Carl Jansen is the Maintenance Activity Coordinator at the Dow Chemical Company (DOW). At DOW, his responsibilities cover all things asbestos. In industrial companies, safety and time constraints play huge roles. Jansen gives us a glimpse behind the scenes to show us how one of the Netherlands’ largest industrial companies has been dealing with the recent developments in the world of asbestos.
‘In our company, safety is our top priority,’ Jansen says with conviction. ‘There are daily inspections and tasks that must be carried out step-by-step and checked off according to a strict procedure. The procedures are regularly assessed and, if necessary, updated. In addition to safety, time is an incredibly important factor within this industry. In the case of asbestos, we always choose the best abatement methods. But we’re also a company that works 24/7. Our installations are not designed for standstills. Therefore, final checks must be carried out as quickly as possible.’
‘When abating asbestos, we often use the so-called glovebag method, whereby a flap with an inner pocket is fastened around the asbestos-containing material. In addition to glovebags, we also use custom-made containers. For removing coatings, we recently made extensive use of the sponge-blasting system. This system employs sponges that are soaked in an abrasive agent. The advantage of this is that it creates much less dust, and is carried out at a much lower pressure than conventional jet-blasting methods.’
Instead of using the LAVS (the Dutch National Asbestos Register), DOW uses their own data management system. Jansen: ‘On a separate "Asbestos server", all reports, analyses, releases and other data are documented. All departments have access to this system. In my opinion, the LAVS contributes little to industrial companies – it was clearly developed for the housing sector, and is inappropriate for our industrial installations.’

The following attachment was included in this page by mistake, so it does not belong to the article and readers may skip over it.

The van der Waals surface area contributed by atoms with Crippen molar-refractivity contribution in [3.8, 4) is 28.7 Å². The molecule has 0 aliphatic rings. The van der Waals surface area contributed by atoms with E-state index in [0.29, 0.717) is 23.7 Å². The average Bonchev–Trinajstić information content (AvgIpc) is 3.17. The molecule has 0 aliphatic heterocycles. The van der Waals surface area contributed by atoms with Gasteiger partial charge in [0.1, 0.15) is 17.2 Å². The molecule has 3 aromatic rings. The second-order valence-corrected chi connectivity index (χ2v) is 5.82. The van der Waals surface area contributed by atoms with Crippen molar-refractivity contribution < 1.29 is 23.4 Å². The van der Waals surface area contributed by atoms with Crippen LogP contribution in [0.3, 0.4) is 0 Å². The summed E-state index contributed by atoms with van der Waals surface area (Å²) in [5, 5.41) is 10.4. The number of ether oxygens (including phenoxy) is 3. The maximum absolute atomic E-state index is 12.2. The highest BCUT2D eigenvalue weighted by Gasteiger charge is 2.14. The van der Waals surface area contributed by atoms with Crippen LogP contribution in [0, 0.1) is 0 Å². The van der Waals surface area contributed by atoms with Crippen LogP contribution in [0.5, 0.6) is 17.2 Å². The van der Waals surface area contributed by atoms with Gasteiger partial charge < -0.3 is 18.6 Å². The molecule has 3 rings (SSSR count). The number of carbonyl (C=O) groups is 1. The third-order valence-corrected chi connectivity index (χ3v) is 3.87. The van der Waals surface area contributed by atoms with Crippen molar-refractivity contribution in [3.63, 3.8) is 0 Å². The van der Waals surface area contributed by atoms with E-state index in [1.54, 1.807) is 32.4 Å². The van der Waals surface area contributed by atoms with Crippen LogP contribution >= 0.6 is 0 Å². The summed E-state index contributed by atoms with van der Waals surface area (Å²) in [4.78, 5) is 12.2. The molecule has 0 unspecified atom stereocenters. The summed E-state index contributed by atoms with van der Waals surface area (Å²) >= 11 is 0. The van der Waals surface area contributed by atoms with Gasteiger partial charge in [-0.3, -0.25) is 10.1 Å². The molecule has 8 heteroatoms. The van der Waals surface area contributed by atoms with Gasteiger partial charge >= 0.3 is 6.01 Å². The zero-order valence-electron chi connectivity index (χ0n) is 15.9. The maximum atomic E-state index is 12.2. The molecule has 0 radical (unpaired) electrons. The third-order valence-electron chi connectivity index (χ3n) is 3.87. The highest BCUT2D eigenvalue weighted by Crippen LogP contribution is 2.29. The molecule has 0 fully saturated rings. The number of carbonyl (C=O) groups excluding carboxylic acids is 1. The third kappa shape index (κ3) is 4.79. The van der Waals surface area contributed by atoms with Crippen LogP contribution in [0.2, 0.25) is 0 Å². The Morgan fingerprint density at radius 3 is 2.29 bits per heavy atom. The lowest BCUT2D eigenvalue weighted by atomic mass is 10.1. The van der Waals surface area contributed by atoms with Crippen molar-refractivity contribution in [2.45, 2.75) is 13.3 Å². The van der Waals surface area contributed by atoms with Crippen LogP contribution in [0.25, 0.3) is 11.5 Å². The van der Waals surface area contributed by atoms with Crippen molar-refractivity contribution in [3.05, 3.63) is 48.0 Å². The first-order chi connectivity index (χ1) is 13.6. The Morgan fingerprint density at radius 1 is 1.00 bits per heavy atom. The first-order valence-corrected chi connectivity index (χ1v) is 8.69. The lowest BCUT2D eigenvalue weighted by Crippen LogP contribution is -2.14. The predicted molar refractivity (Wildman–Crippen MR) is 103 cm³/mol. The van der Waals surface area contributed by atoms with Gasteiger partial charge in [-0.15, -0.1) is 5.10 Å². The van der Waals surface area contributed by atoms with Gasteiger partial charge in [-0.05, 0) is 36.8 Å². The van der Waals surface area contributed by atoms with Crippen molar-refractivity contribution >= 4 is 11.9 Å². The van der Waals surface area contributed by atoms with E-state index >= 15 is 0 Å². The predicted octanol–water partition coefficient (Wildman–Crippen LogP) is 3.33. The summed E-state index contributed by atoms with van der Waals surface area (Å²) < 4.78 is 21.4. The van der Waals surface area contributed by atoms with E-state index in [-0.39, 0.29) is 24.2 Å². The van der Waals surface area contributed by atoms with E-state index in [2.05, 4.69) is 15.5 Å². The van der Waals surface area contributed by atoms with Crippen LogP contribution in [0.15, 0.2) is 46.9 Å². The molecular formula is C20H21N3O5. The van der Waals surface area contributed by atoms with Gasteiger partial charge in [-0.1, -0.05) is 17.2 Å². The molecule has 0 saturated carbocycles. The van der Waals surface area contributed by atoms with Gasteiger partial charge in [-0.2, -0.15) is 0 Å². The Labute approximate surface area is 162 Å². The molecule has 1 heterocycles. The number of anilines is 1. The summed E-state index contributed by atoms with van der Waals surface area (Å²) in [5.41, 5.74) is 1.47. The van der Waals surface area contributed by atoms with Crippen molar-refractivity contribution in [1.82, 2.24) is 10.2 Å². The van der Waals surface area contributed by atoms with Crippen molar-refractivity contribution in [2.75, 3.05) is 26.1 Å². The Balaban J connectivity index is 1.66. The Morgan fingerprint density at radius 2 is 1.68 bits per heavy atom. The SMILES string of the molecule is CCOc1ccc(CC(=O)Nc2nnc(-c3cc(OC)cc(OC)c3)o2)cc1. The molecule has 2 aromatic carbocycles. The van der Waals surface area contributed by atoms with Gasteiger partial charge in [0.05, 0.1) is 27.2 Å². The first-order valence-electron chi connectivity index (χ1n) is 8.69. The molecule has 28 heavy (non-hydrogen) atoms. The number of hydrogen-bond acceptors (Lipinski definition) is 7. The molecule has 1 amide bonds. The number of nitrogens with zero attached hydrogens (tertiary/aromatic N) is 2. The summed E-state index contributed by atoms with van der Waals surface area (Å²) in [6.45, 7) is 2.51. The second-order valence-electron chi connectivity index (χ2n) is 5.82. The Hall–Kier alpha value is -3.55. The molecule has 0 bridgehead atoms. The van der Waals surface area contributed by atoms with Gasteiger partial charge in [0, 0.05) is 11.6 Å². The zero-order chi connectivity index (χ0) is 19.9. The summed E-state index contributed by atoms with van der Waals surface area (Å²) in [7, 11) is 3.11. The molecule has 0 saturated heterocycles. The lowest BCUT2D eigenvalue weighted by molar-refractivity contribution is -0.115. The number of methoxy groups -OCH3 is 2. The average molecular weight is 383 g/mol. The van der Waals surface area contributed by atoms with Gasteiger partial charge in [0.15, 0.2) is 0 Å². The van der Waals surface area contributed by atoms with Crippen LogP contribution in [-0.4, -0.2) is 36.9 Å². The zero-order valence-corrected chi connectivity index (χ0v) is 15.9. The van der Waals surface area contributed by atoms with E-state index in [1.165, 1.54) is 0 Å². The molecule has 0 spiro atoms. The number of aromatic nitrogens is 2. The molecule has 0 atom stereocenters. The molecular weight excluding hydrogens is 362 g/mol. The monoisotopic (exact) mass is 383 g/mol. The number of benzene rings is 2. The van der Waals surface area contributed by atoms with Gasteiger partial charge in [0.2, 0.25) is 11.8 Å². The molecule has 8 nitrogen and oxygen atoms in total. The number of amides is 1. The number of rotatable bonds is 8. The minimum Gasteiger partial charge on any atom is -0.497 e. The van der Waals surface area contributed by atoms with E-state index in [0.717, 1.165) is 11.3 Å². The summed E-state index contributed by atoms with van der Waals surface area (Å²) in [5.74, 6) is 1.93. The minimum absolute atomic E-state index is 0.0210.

DOW believes knowledge and knowledge sharing are very important. ‘Training one’s own staff well is incredibly important in order to properly oversee an asbestos dossier of a company as large as DOW. Each department has at least one employee who has completed their DTA (professional asbestos removal supervisor) training. Thanks to this knowledge, they can consult both with the client and contractors. Due to the new legislation, companies are no longer allowed to enter their specialists for the standard DTA exam. Depending on changes in the world of asbestos, we now organize a yearly update for all of our DTA staff in the form of a specially tailored training course. The reactions to this have been very positive.’
In industrial companies it is often the installation engineer who, as a contractor, comes into contact with asbestos. However, according to Jansen, this distribution of roles does not lead to tensions between the two branches. ‘In industrial companies, we’ve noticed that asbestos is a tricky material for contractors who have no experience with it. They’re not always sure what they should and shouldn’t do. They’d rather be safe than sorry, so they decide that they don't want anything to do with asbestos. However, there are also contractors who do see opportunities, such as piping firms that are prepared to remove gaskets in a responsible way. We are currently validating a method for this in collaboration with various contractors.’
VIA, a full consultation partner
The recent developments in laws and regulations have also led to various solution-oriented initiatives and partnerships. A good example of this is the VIA (United Industry Asbestos Consultation) foundation, in which industrial parties join forces in order to make the laws and regulations relating to asbestos more applicable to our industry. Jansen: ‘DOW sends representatives to VIA because it’s the ideal platform for asbestos-related matters in industrial companies. Much asbestos legislation relates to housing construction, and is therefore not always clear or applicable to our sector. VIA’s goal is to contribute its know-how and help shape legislation. The foundation is part of various working groups and commissions at NEN and Ascert, and consults at various levels with ministries such as the Ministry of Economic Affairs, the Ministry of Infrastructure and the Environment and the Ministry of Social Affairs and Employment. Occasionally, VIA also attends SER’s (the Social and Economic Council of the Netherlands) commission meetings. You could say that we’ve become a full consultation partner, even in The Hague.